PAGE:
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Cited by 36 (2 self)
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We present a new method for simplifying simplicial complexes of any type embedded in Euclidean spaces of any dimension. At the heart of this system is a novel generalization of the quadric error metric used in surface simplification. We demonstrate that our generalized simplification system can produce high quality approximations of plane and space curves, triangulated surfaces, and tetrahedralized volume data. Our method is both efficient and easy to implement. It is capable of processing complexes of arbitrary topology, including nonmanifolds, and can preserve intricate boundaries.
On Triangulating ThreeDimensional Polygons
 COMPUTATIONAL GEOMETRY: THEORY AND APPLICATIONS
, 1996
"... A threedimensional polygon is triangulable if it has a nonselfintersecting triangulation which defines a simplyconnected 2manifold. We show that the problem of deciding whether a 3dimensional polygon is triangulable is NPComplete. We then establish some necessary conditions and some sufficie ..."
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Cited by 29 (3 self)
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A threedimensional polygon is triangulable if it has a nonselfintersecting triangulation which defines a simplyconnected 2manifold. We show that the problem of deciding whether a 3dimensional polygon is triangulable is NPComplete. We then establish some necessary conditions and some sufficient conditions for a polygon to be triangulable, providing special cases when the decision problem may be answered in polynomial time.
Safe Constraint Queries
 SIAM J. Comput
, 1998
"... ing with credit is permitted. To copy otherwise, to republish, to post on servers, or to redistribute to lists, requires prior specific permission and/or a fee. Request permissions from Publications Dept, ACM Inc., fax +1 (212) 8690481, or permissions@acm.org. Safe Constraint Queries Michael Be ..."
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Cited by 27 (7 self)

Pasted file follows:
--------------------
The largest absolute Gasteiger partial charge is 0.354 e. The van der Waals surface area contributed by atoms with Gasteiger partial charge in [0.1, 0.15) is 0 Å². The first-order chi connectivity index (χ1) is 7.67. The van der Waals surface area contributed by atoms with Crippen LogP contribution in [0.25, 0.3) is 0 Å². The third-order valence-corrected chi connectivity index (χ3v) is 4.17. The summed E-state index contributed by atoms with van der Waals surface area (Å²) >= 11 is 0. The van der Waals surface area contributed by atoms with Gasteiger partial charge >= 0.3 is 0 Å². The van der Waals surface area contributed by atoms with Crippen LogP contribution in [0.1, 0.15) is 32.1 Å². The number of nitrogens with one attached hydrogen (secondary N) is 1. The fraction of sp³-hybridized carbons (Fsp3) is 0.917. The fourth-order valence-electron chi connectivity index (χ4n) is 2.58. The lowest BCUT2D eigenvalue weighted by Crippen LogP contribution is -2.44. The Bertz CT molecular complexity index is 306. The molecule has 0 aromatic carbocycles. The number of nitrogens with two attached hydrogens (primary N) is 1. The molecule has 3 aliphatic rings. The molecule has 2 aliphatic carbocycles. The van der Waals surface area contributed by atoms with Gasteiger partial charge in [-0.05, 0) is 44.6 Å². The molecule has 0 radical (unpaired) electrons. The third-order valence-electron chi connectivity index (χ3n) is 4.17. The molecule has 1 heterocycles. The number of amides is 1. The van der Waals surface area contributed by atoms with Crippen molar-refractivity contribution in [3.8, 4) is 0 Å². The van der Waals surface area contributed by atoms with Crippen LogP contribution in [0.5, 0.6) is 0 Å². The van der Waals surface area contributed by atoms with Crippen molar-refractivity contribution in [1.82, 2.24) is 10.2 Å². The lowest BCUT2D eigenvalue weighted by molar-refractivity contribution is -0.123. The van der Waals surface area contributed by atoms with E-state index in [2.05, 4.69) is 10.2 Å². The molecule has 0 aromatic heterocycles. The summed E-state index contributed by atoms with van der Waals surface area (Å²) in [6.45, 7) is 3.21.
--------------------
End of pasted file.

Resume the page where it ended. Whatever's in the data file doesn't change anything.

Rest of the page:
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ing with credit is permitted. To copy otherwise, to republish, to post on servers, or to redistribute to lists, requires prior specific permission and/or a fee. Request permissions from Publications Dept, ACM Inc., fax +1 (212) 8690481, or permissions@acm.org. Safe Constraint Queries Michael Benedikt Bell Laboratories 1000 E Warrenville Rd Naperville, IL 60566 Email: benedikt@research.belllabs.com Leonid Libkin Bell Laboratories 600 Mountain Avenue Murray Hill, NJ 07974 Email: libkin@research.belllabs.com Abstract We extend some of the classical characterization theorems of the relational theory  particularly those related to query safety  to the context where database elements come with fixed interpreted structure, and where formulae over elements of that structure can be used in queries. We show that the addition of common interpreted functions such as real addition and multiplication to the relational calculus preserves important characterization theorems ...
Interactive visualization of unstructured grids using hierarchical 3d textures
 In IEEE/SIGGRAPH Symposium and Volume Visualization and Graphics 2002
, 2002
"... planes rendered. Right: Refined to 98 textures with extra planes. We present a system for interactively rendering large, unstructured grids. Our approach is to voxelize the grid into a 3D voxel octree, and then to render the data using hierarchical, 3D texture mapping. This approach leverages the cu ..."